The Full Wiki

United States National Academy of Sciences: Wikis

Advertisements
  
  

Note: Many of our articles have direct quotes from sources you can cite, within the Wikipedia article! This article doesn't yet, but we're working on it! See more info or our list of citable articles.

Encyclopedia

From Wikipedia, the free encyclopedia

National Academy of Sciences
U.S. National Register of Historic Places
National Academy of Sciences building in Washington, D.C.
Location: 2101 Constitution Ave., NW.
Washington, D.C.
Architect: Bertram Grosvenor Goodhue
Added to NRHP: March 15, 1974
NRHP Reference#: 74002168

The National Academy of Sciences (NAS) is a corporation in the United States whose members serve pro bono as "advisers to the nation on science, engineering, and medicine." As a national academy, new members of the organization are elected annually by current members, based on their distinguished and continuing achievements in original research.

The National Academy of Sciences is part of the National Academies, which also includes:

The group holds a congressional charter under Title 36 of the United States Code.

Contents

Overview

Advertisements

Origin

Marian Koshland Science Museum of the National Academy of Sciences

The Act of Incorporation, signed by President Abraham Lincoln on March 3, 1863, created the National Academy of Sciences and named 50 charter members. Many of the original NAS came from the so-called Scientific Lazzaroni, an informal network of mostly physical scientists working in the vicinity of Cambridge, Massachusetts (circa 1850s).[1]

In 1863, enlisting the support of Alexander Dallas Bache and Charles Henry Davis, a professional astronomer recently recalled from the Navy to Washington to head the Bureau of Navigation, Louis Agassiz and Benjamin Peirce planned the steps whereby the National Academy of Sciences was to be established. Senator Henry Wilson of Massachusetts was to name Agassiz to the Board of Regents of the Smithsonian.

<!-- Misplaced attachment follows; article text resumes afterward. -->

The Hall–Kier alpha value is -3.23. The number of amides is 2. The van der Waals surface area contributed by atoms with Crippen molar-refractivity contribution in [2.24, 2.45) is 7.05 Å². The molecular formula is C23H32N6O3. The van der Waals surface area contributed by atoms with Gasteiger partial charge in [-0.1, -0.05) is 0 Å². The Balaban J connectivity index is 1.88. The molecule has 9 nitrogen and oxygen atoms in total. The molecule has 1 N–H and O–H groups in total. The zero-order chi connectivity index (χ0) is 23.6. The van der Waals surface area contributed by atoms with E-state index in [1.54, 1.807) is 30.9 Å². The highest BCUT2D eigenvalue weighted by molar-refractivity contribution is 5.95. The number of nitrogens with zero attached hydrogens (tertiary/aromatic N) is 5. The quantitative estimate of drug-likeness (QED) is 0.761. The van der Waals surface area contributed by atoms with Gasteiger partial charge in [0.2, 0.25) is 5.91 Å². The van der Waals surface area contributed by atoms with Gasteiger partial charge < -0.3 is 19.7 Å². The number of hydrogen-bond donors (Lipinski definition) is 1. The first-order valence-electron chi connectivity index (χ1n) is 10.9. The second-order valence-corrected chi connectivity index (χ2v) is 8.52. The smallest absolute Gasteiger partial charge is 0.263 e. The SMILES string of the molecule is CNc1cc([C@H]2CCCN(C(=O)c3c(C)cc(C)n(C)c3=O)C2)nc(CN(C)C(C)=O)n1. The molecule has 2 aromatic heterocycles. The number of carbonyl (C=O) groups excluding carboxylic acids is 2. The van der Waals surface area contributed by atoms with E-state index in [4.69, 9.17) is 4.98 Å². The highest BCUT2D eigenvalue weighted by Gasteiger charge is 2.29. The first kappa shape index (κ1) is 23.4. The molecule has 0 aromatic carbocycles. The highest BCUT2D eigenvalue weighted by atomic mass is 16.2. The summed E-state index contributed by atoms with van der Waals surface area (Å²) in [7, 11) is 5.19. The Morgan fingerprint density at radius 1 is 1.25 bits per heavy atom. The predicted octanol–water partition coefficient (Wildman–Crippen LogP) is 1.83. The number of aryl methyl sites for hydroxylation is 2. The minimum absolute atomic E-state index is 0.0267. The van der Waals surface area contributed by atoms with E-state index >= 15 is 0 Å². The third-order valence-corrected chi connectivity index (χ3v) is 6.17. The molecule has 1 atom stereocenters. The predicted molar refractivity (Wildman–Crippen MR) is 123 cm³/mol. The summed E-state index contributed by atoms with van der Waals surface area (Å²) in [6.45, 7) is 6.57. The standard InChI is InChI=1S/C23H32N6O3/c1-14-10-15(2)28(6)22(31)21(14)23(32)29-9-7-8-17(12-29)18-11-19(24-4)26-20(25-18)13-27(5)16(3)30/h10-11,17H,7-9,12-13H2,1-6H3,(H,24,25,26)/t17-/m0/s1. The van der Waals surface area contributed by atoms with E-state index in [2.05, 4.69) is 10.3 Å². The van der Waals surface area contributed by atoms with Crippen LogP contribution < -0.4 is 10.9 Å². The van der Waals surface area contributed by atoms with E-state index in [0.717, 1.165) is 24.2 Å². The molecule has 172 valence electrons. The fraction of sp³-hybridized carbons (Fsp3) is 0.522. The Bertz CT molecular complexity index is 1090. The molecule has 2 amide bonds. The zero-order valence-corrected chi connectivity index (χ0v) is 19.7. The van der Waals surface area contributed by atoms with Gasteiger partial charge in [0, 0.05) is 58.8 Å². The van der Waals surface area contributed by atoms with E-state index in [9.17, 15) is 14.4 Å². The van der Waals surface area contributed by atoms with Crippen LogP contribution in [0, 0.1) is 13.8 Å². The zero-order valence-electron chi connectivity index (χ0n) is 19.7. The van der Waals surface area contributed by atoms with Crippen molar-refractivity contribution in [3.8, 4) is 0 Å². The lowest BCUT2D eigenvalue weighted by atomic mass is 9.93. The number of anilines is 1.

Agassiz was to come to Washington at government expense to plan the organization with the others. So it was done, bypassing Joseph Henry, who had already made known his reluctance to have a bill for such an academy presented to Congress in the belief that such a resolution would be “opposed as something at variance with our democratic institutions;” (Henry nevertheless soon became the second NAS President). Agassiz, Davis, Peirce, Benjamin Gould, and Senator Wilson met at Bache's house and "hurriedly wrote the bill incorporating the Academy, including in it the name of fifty incorporators."[2]

During the last hours of the session, when the Senate was immersed in the rush of last minute business before its adjournment, Senator Wilson introduced the bill. Without examining it or debating its provisions, both the Senate and House approved it, and President Lincoln signed it.[2]

Although hailed as a great step forward in government recognition of the role of science in American civilization, the National Academy of Sciences at the time created enormous ill-feelings among scientists,[2] whether or not they were named as incorporators. Later, Agassiz admitted that they had “started on the wrong track.”

The Act states:

[T]he Academy shall, whenever called upon by any department of the Government, investigate, examine, experiment, and report upon any subject of science or art, the actual expense of such investigations, examinations, experiments, and reports to be paid from appropriations which may be made for the purpose, but the Academy shall receive no compensation whatever for any services to the Government of the United States.
An Act to Incorporate the National Academy of Sciences[3]

The National Academy did not solve the problems facing a nation in Civil War as the Lazzaroni had hoped, nor did it centralize American scientific efforts.[2]